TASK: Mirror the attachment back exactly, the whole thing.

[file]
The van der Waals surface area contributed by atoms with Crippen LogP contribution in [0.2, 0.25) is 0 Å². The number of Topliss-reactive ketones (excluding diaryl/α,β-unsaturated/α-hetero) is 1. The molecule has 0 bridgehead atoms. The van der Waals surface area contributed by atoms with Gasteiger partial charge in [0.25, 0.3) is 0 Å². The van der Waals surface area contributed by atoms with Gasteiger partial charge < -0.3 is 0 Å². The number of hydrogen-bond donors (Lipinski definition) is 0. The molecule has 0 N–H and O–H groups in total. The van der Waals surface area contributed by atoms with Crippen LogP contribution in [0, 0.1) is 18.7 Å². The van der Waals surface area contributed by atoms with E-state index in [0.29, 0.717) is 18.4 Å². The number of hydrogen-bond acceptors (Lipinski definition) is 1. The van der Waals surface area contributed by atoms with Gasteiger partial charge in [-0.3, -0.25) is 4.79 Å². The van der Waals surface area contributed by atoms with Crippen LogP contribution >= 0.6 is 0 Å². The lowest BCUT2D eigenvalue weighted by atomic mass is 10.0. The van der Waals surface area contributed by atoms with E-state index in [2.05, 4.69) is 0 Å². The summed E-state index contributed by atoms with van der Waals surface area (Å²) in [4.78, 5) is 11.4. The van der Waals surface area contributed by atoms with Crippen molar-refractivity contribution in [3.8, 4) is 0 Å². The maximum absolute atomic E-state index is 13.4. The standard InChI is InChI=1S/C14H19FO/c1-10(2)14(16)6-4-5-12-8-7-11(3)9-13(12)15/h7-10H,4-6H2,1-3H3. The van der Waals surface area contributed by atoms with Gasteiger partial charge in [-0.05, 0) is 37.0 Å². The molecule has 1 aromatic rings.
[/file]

The van der Waals surface area contributed by atoms with Crippen LogP contribution in [0.2, 0.25) is 0 Å². The number of Topliss-reactive ketones (excluding diaryl/α,β-unsaturated/α-hetero) is 1. The molecule has 0 bridgehead atoms. The van der Waals surface area contributed by atoms with Gasteiger partial charge in [0.25, 0.3) is 0 Å². The van der Waals surface area contributed by atoms with Gasteiger partial charge < -0.3 is 0 Å². The number of hydrogen-bond donors (Lipinski definition) is 0. The molecule has 0 N–H and O–H groups in total. The van der Waals surface area contributed by atoms with Crippen LogP contribution in [0, 0.1) is 18.7 Å². The van der Waals surface area contributed by atoms with E-state index in [0.29, 0.717) is 18.4 Å². The number of hydrogen-bond acceptors (Lipinski definition) is 1. The van der Waals surface area contributed by atoms with Gasteiger partial charge in [-0.3, -0.25) is 4.79 Å². The van der Waals surface area contributed by atoms with Crippen LogP contribution >= 0.6 is 0 Å². The lowest BCUT2D eigenvalue weighted by atomic mass is 10.0. The van der Waals surface area contributed by atoms with E-state index in [2.05, 4.69) is 0 Å². The summed E-state index contributed by atoms with van der Waals surface area (Å²) in [4.78, 5) is 11.4. The van der Waals surface area contributed by atoms with Crippen molar-refractivity contribution in [3.8, 4) is 0 Å². The maximum absolute atomic E-state index is 13.4. The standard InChI is InChI=1S/C14H19FO/c1-10(2)14(16)6-4-5-12-8-7-11(3)9-13(12)15/h7-10H,4-6H2,1-3H3. The van der Waals surface area contributed by atoms with Gasteiger partial charge in [-0.05, 0) is 37.0 Å². The molecule has 1 aromatic rings.